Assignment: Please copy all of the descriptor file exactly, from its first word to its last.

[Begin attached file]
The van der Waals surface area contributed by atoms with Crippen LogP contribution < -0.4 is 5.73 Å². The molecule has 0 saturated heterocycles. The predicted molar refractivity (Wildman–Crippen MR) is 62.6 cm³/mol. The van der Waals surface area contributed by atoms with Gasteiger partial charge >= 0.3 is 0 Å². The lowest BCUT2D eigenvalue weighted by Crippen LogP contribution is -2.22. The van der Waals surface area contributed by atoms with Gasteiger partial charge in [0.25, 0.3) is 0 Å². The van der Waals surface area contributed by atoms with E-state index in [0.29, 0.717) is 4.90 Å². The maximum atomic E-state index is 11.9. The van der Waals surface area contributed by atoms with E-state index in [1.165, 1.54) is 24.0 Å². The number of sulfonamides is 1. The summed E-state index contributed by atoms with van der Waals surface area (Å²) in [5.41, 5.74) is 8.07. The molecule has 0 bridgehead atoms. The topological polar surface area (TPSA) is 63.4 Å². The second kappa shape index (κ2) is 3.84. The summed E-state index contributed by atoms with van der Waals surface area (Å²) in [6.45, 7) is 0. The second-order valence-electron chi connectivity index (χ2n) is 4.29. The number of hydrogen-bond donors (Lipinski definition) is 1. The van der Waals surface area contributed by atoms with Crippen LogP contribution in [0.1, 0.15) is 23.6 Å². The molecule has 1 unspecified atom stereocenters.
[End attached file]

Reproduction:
The van der Waals surface area contributed by atoms with Crippen LogP contribution < -0.4 is 5.73 Å². The molecule has 0 saturated heterocycles. The predicted molar refractivity (Wildman–Crippen MR) is 62.6 cm³/mol. The van der Waals surface area contributed by atoms with Gasteiger partial charge >= 0.3 is 0 Å². The lowest BCUT2D eigenvalue weighted by Crippen LogP contribution is -2.22. The van der Waals surface area contributed by atoms with Gasteiger partial charge in [0.25, 0.3) is 0 Å². The van der Waals surface area contributed by atoms with E-state index in [0.29, 0.717) is 4.90 Å². The maximum atomic E-state index is 11.9. The van der Waals surface area contributed by atoms with E-state index in [1.165, 1.54) is 24.0 Å². The number of sulfonamides is 1. The summed E-state index contributed by atoms with van der Waals surface area (Å²) in [5.41, 5.74) is 8.07. The molecule has 0 bridgehead atoms. The topological polar surface area (TPSA) is 63.4 Å². The second kappa shape index (κ2) is 3.84. The summed E-state index contributed by atoms with van der Waals surface area (Å²) in [6.45, 7) is 0. The second-order valence-electron chi connectivity index (χ2n) is 4.29. The number of hydrogen-bond donors (Lipinski definition) is 1. The van der Waals surface area contributed by atoms with Crippen LogP contribution in [0.1, 0.15) is 23.6 Å². The molecule has 1 unspecified atom stereocenters.